The history of the NBA Draft is littered with decisions that looked good at the time, and were utterly defensible, but which eventually became disappointments because entrance into the NBA is such an unpredictable leap for any player.
When the June 22 draft arrives, the 76ers are going to have one of those difficult decisions as they sort among a handful of backcourt prospects — we assume — all of whom are just one competitive season removed from high school. Other teams are in the same boat, which doesn’t make their own any less leaky, and the only sure thing to eventually emerge is that, among Markelle Fultz, Lonzo Ball, Josh Jackson, De’Aaron Fox and Malik Monk, at least one of them will be a huge, fat bust. So, good luck avoiding the trap door.
There is little argument that what the Sixers most lack as they attempt to build a truly competitive roster is perimeter shooting. Not just decent perimeter shooting, but drop-dead shooting from range that will force opponents to play honest defense in the half-court and open the passing and driving lanes for Ben Simmons, whom they see as their primary ball-handler.
We’ll leave aside for the moment whether that vision will work. If it doesn’t, Simmons will have to go to the wing and a lot of other things will have to be reconsidered. For now, having had him in the gym for a full year, let’s assume Brett Brown is correct and Simmons will be on the ball.
Among the draft candidates listed above, there are players with better size (Jackson, Ball) and players with better quickness (Fox, Fultz), but only one shooter, and that would be Malik Monk of Kentucky. He has a pure, beautiful stroke, the kind that can’t really be taught. He is also my pick for the Sixers, regardless of whether everyone in the world thinks that’s a reach with the third selection.
Sometimes, actually more than sometimes, it is very possible to overthink these things, and see more than is actually there. Jackson is a great defender. Imagine having that, too, if he develops a consistent shot. (The man was 57 percent at the free-throw line, by the way.) Fox is ridiculously fast. Imagine layering that skill next to Simmons. (Overlooking Fox’s 25 percent shooting on three-pointers, of course.) And on and on.
We don’t know which players will be available when the Sixers pick at No. 3 — or even if they will stay with that selection — but the fact is that Ball, Jackson and Fox, all of whom are extremely talented, also all have flawed shots that are not necessarily NBA caliber. It’s easy to say that shots can be fixed with good coaching and repetition, but that isn’t always the case. In fact, it’s the worst kind of wishful hubris that an organization can have.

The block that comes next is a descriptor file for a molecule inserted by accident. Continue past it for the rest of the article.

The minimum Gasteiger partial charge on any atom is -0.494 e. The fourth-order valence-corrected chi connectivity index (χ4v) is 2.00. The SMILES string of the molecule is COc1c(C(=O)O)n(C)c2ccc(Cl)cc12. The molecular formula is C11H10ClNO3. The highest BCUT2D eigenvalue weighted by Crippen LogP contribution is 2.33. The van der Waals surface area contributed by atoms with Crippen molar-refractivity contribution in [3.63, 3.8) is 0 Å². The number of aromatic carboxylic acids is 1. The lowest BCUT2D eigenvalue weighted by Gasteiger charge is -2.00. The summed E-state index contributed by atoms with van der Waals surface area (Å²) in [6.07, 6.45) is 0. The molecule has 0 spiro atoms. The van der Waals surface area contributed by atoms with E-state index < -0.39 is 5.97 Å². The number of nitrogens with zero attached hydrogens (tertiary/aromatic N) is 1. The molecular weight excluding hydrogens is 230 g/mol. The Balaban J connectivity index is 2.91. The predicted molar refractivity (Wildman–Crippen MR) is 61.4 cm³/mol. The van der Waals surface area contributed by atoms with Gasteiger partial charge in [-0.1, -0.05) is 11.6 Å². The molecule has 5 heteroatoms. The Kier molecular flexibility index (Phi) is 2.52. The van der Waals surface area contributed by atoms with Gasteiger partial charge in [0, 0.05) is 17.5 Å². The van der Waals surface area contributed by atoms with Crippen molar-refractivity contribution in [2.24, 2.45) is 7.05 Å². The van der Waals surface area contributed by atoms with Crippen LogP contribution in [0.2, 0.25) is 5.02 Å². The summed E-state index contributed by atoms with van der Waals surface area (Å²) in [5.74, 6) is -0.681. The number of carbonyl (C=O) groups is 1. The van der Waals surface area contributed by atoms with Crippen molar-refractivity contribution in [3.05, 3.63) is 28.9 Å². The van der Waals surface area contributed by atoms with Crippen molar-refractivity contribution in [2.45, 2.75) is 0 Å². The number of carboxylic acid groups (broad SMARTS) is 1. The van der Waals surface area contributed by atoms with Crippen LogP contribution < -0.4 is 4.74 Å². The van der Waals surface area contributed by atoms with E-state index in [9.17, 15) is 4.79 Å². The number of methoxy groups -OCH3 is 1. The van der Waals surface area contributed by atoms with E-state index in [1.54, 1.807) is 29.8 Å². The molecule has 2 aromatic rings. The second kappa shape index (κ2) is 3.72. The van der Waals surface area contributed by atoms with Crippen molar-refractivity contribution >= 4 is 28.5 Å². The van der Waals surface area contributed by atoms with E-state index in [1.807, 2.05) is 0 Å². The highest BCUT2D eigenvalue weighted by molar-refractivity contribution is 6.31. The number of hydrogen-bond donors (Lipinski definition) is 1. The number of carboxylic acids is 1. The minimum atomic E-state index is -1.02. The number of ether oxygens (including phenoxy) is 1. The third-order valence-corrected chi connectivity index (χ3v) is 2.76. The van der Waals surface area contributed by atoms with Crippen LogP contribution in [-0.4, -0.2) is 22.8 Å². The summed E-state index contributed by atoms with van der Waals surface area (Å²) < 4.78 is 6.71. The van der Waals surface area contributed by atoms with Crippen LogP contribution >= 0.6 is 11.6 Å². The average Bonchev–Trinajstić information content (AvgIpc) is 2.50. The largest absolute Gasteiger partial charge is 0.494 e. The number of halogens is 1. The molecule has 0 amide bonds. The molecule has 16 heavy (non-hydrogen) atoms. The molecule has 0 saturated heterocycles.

Let’s put it very simply. If you really, really need toothpaste, don’t buy shampoo because it can do other things and declare that you can develop it into toothpaste. Buy the damn toothpaste.
That’s why I draft Monk. He can shoot better than the other guys. The Sixers need shooting more than they need anything else. Don’t overthink this.
I believe this logic would be more acceptable to others if the Sixers had come away from the lottery with the fifth pick instead of the third pick. Everyone appears to be hung up on whether taking Monk at No. 3 would be overvaluing him. Well, that could be and we’ll know in about three or four years. There is no way to know that now.
Within just the last 10 years, there was a draft in which O.J. Mayo was taken with the third pick and Kevin Love was taken with the fifth. At the time, the choice was logical enough, and the two actually exchanged hands between Memphis and Minnesota in a draft-day trade involving other players. In retrospect, it was a bad mistake for Memphis (which also could have sat still and taken Russell Westbrook at No. 4, but that’s another matter).
Also recently, there was a draft in which Derrick Favors was the No. 3 pick, and he’s had a decent career, but not better than the No. 5 pick, DeMarcus Cousins. Again, at the time, few said the Nets blew the pick or that Sacramento came out incredibly lucky to get Boogie. With the benefit of hindsight, however, the Nets don’t take Favors. In the years after this upcoming draft, there will be some retrospect going around, too, and the Sixers just have to hope the regrets aren’t theirs.
Even though the streets are full of experts with their own expert opinions, there’s no way to reliably predict which college freshman becomes a complete NBA player and which doesn’t. So, the smart thing to do is go for the area of greatest need and the surest player to provide that. We can argue all day about which guy will be better for the team in the future — with little on which to base the arguments — but here in the cold, logical present tense, the pick is Malik Monk.